67M shares traded last year

RESEL: A total of about 67.15M shares worth Nu1.93B were traded last year compared to 8.4M shares in the previous year.

However, after considering the conversion of face value from Nu 100 to Nu 10 a share, the overall trading has increased by 97.78 million shares but the value of trading has decreased by Nu 155.27M.

In August last year, the face value of shares were slashed by ten folds, meaning that individuals owning 100 shares of any company listed with the Royal Security Exchange of Bhutan Ltd (RSEBL) saw their number of shares increase to 1,000. This was done to create more demand among the investors.

Figures from the securities exchange show that, 12.5M shares worth Nu 1.2B were added in the market from bonus issue and other off-market transaction such as, employee stock purchase plan.

For instance, the Druk Punjab National Bank issued 32,000 shares worth Nu 0.32 million as part of Employee Stock Purchase Plan to its 64 employees through the Off-Market Window.

An employee stock purchase plan allows employees of a listed company to buy share of the company directly. This has also led to increase in number of shareholder accounts in the central depository.

trade

A volume of about 4.5M shares of 14 companies was also traded in the secondary market amounting to Nu 181.87M million last year.

Shareholding pattern

The paid up shares of some 21 listed companies amounted to 726M last year, of which the public owned only 32.5 percent.

Major shareholders and the government owned around 12 percent each and institutional investors held about 20 percent of the total paid up shares.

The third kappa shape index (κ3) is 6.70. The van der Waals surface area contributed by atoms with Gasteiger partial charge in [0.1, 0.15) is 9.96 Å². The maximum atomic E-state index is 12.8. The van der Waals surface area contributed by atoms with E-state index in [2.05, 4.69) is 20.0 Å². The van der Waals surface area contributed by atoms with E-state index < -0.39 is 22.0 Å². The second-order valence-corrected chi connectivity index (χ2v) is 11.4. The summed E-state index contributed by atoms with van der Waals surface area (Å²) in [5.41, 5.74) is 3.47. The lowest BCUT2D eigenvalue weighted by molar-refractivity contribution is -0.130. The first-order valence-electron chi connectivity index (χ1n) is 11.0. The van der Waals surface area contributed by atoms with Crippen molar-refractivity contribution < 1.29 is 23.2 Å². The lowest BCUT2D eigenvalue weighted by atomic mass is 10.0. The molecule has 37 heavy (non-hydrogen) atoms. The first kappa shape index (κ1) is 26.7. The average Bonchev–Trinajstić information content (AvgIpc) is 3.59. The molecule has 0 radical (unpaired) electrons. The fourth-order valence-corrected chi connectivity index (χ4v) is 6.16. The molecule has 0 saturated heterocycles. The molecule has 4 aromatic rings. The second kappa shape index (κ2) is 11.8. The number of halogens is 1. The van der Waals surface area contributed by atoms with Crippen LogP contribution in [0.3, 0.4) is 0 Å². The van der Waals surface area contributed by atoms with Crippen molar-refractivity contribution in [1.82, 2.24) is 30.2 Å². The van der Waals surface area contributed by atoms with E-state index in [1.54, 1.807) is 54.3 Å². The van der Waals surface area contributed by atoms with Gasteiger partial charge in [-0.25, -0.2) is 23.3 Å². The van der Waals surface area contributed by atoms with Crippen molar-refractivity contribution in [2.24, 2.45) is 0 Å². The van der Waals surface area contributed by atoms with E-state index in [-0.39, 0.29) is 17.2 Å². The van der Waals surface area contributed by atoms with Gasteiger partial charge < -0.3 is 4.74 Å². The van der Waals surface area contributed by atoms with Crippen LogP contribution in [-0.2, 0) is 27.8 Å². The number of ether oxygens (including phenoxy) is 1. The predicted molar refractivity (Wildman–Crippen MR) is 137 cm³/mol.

Major shareholders, the chief executive officer of RSEBL, Dorji Phuntsho said are top ten shareholders of the company including the promoters.

In principle, he said a listed company should at least give out 25 percent of its shares to the general public.

However, some of the old companies like BFAL and BCCL have less than five percent of shares owned by the public.

Companies’ performance

The Eastern Bhutan Coal Company declared the highest dividend of 300 percent to its shareholders after the company made Nu 248M net profit last year. About 27 percent of the company’s shareholders are public and the rest belongs to major shareholders.

Jigme Mining Corporation Limited also declared 150 percent dividend and a net profit of Nu 152M. Major shareholders own almost 71 percent of the company and the rest are public owned.

Druk Satair Corporation Limited declared a dividend of 125 percent and made a net profit of Nu 124M. About 36 percent of the company’s shares are held by the Dratshang, 35 percent by major shareholders, 24 percent by public and the rest by institutional investors.

The Panden Cement Authority limited earned a net profit of Nu 208M, the company declared 80 percent dividend. About 40 percent of the company’s shares are held by the government and 17 percent by public. The rest is being held by Dratshang and institutional investors.

While six companies did not declare any dividend last year, the rest of the companies’ dividend ranged from 5.7 percent to 75 percent.

A total of 4.81M units of corporate bond worth Nu 4.8B were also listed on security exchange last year.

Tshering Dorji

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